A current pass standing on the Therapeutic Decision Making examination is required for acceptance to SIPPA. SIPPA applicants who have successfully completed the saskdocs pre-screen are eligible to sit the TDM examination. In the event that SIPPA receives more applications to sit the TDM examination then there are available seats priority will be given to applicants who have a "Final Ruling for Eligiblity of Educational License" from the College of Physicians and Surgeons of Saskatchewan as well as those who have their LMCC.

Applicants to SIPPA should be aware that it is a competitive process and that achieving a pass standing on the TDM examination does not guarantee selection for the SIPPA program. All applicants to SIPPA must meet eligibility requirements as set out by saskdocs and the College of Physicians and Surgeons of Saskatchewan.

What is the Therapeutics Decision Making (TDM) examination?

Therapeutics is defined as the application of knowledge in the pharmacological and non-pharmacological management of medical conditions. The Therapeutics Decision Making Examination aims to assess the competence of candidates at the level required of a family physician practicing independently and safely in Canada. It consists of patient-based scenarios representing common or important clinical presentations and problems that family physicians practicing in Canada should be able to competently manage in the following dimensions of medical care: health promotion and illness prevention, acute illness, chronic illness, and safety and adverse effects.

The examination is comprised of 40 cases with approximately 100 short-answer write-in questions. Candidates are allowed up to three hours to complete the examination. The content is developed by the Medical Council of Canada (MCC) and the examination is administered by the Practice-Ready Assessment (PRA) programs for use in the selection of candidates into PRA programs. If you obtain a pass result, you will not be allowed to retake the examination in an attempt to get a higher score. 

The pass score is established through a rigorous standard setting exercise by a panel of physician subject matter experts from across the country.

Results are valid across jurisdictional PRA programs that require the TDM examination. Candidates are required to declare previous TDM examination attempts.

 Please see the Candidate Information Sheet here.

Therapeutic Decision Making Exam Fee and Dates:

Effective January 1, 2022 all applicants who sit the NAC PRA TDM Examination will pay a fee of $2140.

All other associated costs (travel, accommodation, etc.) are the responsibility of the physician applicant writing the examination.

TDM examination dates for 2022 are:

  • January 18
  • June 7


The 2022 NAC PRA TDM Exam Score Recheck will be $256.

Important Updates for the TDM Exam can be found here.


 Withdrawing from the TDM Exam:

Candidates who withdraw more than 120 hours prior to the exam date will receive a partial refund of the full exam fee minus $400.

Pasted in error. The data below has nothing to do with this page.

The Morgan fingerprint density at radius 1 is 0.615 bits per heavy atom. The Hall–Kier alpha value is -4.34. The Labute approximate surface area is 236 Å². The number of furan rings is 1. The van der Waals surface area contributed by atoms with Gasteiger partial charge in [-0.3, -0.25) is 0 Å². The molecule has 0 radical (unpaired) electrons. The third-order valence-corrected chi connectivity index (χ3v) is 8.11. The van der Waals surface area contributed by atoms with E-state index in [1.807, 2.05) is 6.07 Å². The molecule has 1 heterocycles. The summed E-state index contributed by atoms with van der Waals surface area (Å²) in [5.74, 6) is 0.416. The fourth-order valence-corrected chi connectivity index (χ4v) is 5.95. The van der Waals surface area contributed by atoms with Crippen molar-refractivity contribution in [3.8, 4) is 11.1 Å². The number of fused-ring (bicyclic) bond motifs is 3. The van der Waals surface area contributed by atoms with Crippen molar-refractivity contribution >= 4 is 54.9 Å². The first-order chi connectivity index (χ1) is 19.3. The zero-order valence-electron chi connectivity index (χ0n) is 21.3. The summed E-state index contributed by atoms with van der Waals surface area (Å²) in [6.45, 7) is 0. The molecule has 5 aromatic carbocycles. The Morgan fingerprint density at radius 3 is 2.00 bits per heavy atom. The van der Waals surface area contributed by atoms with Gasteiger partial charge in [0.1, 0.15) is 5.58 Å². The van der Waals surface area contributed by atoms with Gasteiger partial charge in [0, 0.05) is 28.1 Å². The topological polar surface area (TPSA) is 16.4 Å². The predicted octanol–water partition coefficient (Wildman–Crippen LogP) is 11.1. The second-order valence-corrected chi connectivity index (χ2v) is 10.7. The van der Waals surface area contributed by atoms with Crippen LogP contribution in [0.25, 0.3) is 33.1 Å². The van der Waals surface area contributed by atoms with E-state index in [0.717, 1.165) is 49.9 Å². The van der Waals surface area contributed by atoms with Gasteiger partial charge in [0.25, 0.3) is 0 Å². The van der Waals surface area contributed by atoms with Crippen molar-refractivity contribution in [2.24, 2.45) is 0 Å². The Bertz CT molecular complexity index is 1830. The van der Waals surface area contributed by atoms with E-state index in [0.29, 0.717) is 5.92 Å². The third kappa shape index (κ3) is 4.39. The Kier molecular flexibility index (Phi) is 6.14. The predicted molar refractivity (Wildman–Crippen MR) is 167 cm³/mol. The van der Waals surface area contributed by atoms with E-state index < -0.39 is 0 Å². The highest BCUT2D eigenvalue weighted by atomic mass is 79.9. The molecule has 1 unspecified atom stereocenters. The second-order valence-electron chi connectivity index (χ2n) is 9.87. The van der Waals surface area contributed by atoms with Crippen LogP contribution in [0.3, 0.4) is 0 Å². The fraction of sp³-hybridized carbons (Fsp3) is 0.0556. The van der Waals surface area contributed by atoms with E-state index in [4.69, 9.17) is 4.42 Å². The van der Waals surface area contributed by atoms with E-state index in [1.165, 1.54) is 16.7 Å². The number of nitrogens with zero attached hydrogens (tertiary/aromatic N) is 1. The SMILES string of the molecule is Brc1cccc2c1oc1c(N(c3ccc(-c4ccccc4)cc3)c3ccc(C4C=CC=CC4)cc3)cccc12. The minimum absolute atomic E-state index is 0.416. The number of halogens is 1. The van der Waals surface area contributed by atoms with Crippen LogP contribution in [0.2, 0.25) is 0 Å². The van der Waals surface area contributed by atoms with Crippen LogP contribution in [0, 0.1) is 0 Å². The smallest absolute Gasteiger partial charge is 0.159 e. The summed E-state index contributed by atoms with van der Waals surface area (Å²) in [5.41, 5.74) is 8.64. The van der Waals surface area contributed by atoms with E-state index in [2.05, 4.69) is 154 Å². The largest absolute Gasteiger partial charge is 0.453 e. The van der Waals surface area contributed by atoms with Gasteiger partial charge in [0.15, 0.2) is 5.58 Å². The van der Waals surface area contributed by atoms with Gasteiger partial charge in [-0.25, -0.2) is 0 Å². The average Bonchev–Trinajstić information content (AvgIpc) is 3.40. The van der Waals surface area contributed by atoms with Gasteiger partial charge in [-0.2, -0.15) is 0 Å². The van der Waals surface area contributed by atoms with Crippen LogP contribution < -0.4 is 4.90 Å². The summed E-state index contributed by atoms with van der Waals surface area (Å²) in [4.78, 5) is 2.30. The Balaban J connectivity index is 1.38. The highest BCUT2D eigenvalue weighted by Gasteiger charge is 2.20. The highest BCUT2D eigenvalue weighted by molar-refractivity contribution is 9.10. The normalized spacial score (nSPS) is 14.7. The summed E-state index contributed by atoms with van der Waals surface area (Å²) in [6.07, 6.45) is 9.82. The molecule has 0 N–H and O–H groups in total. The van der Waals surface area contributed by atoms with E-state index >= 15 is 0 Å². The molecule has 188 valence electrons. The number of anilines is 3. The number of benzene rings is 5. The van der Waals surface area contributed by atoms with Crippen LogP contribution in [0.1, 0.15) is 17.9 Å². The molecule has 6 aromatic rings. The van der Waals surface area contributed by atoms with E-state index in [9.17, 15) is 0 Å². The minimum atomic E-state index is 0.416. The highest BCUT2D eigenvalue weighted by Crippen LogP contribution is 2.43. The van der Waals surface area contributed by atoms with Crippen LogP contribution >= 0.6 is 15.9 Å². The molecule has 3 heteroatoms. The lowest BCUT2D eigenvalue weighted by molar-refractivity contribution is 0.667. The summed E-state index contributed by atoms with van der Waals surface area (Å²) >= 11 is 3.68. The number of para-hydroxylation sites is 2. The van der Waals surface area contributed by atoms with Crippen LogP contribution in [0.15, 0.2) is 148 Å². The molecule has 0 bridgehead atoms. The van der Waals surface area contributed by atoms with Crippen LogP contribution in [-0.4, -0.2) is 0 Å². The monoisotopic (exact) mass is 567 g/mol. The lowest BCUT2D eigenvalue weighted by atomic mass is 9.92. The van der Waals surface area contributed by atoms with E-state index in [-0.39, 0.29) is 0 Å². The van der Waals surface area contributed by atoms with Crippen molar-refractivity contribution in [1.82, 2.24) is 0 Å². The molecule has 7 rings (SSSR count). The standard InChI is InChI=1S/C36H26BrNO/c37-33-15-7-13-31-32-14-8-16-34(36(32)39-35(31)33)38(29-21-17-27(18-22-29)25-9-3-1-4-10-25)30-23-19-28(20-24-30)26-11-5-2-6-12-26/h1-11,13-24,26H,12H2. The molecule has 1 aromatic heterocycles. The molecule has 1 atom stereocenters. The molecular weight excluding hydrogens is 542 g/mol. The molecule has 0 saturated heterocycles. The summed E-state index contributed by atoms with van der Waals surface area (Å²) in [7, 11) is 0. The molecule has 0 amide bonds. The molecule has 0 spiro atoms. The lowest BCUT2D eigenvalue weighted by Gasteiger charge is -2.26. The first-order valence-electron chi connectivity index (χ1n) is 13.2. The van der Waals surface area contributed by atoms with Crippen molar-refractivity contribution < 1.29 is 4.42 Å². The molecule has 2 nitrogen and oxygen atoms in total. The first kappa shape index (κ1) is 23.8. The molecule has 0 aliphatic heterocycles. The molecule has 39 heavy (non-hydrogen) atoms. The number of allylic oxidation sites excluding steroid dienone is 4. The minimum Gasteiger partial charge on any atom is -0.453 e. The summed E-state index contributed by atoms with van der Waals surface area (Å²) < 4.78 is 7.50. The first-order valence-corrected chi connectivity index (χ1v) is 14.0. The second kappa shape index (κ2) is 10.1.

Candidates who withdraw less than 120 hours of the exam date, will forfeit the full exam fee. 

All fees will be forfeited if:

  • you did not withdraw before the withdrawal deadline date, or
  • you are absent on the day of the exam

Transfer of registration or fees to a future TDM examination date is not permitted. Should you choose to withdraw, you must receive an invitation for a future examination. It is important that candidates review and are familiar with the Medical Council of Canada Test Security Guidelines prior to writing the TDM exam.

Extension of the TDM Exam Result Validity Period:

Due to the impacts of COVID-19 causing PRA Program intakes to be postponed and/or cancelled, the MCC and PRA Programs have decided to extend the exam result validity period from two years to three years for individuals currently holding a valid pass result.

If you received a pass result from one of the following exam administrations, your result validity period has been extended to three years:

TDM Exam administration

Three-year result validity period ends:

Fall 2018 (September 05, 2018)

September 30, 2021

Fall 2018 (October 15, 2018)

October 31, 2021

Winter 2019 (January 17, 2019)

January 31, 2022

Spring 2019 (June 25, 2019)

June 30, 2022

Winter 2020 (January 21, 2020)

January 31, 2023

Once the Validity Period has expired, you will need to retake the examination should you wish to be considered once more for a practice-ready assessment. You are allowed a maximum of two pass results per lifetime. If you obtain a pass result, you will not be allowed to retake the examination in an attempt to get a higher score within the two-year period. 

TDM Exam attempts:

The current policy remains unchanged. If you obtain a fail result, you may attempt the examination once more within the two-year period but no earlier than seven months from your previous attempt. You cannot apply to consecutive exam sessions. You are permitted a maximum of four lifetime attempts. 

If you obtained a fail result on the January 2020 exam, you are not eligible for the next examination (Fall 2020) even though the postponement surpasses the minimum seven month waiting period. You would be eligible to apply to the January 2021 exam session.

TDM Exam Results:

Results are released to the PRA Programs within four to six weeks of the examination date. No scores will be reported to you; only the pass/fail result will be communicated through the PRA programs. Only your most recent result will be valid regardless of previous scores and pass/fail status.